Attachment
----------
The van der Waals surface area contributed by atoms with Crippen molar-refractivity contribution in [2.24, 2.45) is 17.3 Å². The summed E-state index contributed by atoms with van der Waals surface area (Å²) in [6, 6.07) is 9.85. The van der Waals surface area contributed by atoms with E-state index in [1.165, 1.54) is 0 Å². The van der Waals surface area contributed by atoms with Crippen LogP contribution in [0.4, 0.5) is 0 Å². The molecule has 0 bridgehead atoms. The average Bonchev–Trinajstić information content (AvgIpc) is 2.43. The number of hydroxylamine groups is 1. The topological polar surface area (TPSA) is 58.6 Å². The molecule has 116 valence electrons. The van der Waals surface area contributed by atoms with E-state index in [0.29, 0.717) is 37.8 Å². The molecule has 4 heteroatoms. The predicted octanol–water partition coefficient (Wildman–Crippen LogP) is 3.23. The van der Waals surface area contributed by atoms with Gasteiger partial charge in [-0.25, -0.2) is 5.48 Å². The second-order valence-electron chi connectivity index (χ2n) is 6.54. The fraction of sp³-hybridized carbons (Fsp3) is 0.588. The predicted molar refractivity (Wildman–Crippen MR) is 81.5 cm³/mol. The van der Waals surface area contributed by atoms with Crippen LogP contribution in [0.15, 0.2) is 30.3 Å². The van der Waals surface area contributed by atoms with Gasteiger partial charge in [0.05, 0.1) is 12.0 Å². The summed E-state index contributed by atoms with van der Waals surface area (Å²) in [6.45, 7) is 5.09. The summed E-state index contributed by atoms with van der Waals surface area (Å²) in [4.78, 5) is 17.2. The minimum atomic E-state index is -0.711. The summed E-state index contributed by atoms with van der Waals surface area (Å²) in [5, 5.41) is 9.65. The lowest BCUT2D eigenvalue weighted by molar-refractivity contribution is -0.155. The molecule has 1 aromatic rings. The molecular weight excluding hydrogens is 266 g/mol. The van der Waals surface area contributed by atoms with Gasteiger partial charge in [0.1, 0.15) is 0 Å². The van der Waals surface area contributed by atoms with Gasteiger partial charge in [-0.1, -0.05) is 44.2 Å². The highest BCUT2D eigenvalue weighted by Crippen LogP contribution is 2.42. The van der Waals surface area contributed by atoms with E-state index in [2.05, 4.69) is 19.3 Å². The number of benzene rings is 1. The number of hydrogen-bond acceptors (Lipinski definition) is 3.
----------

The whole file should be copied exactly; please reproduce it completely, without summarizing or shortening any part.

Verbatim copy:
The van der Waals surface area contributed by atoms with Crippen molar-refractivity contribution in [2.24, 2.45) is 17.3 Å². The summed E-state index contributed by atoms with van der Waals surface area (Å²) in [6, 6.07) is 9.85. The van der Waals surface area contributed by atoms with E-state index in [1.165, 1.54) is 0 Å². The van der Waals surface area contributed by atoms with Crippen LogP contribution in [0.4, 0.5) is 0 Å². The molecule has 0 bridgehead atoms. The average Bonchev–Trinajstić information content (AvgIpc) is 2.43. The number of hydroxylamine groups is 1. The topological polar surface area (TPSA) is 58.6 Å². The molecule has 116 valence electrons. The van der Waals surface area contributed by atoms with E-state index in [0.29, 0.717) is 37.8 Å². The molecule has 4 heteroatoms. The predicted octanol–water partition coefficient (Wildman–Crippen LogP) is 3.23. The van der Waals surface area contributed by atoms with Gasteiger partial charge in [-0.25, -0.2) is 5.48 Å². The second-order valence-electron chi connectivity index (χ2n) is 6.54. The fraction of sp³-hybridized carbons (Fsp3) is 0.588. The predicted molar refractivity (Wildman–Crippen MR) is 81.5 cm³/mol. The van der Waals surface area contributed by atoms with Crippen LogP contribution in [0.15, 0.2) is 30.3 Å². The van der Waals surface area contributed by atoms with Gasteiger partial charge in [0.05, 0.1) is 12.0 Å². The summed E-state index contributed by atoms with van der Waals surface area (Å²) in [6.45, 7) is 5.09. The summed E-state index contributed by atoms with van der Waals surface area (Å²) in [4.78, 5) is 17.2. The minimum atomic E-state index is -0.711. The summed E-state index contributed by atoms with van der Waals surface area (Å²) in [5, 5.41) is 9.65. The lowest BCUT2D eigenvalue weighted by molar-refractivity contribution is -0.155. The molecule has 1 aromatic rings. The molecular weight excluding hydrogens is 266 g/mol. The van der Waals surface area contributed by atoms with Gasteiger partial charge in [0.1, 0.15) is 0 Å². The van der Waals surface area contributed by atoms with Gasteiger partial charge in [-0.1, -0.05) is 44.2 Å². The highest BCUT2D eigenvalue weighted by Crippen LogP contribution is 2.42. The van der Waals surface area contributed by atoms with E-state index in [2.05, 4.69) is 19.3 Å². The number of benzene rings is 1. The number of hydrogen-bond acceptors (Lipinski definition) is 3.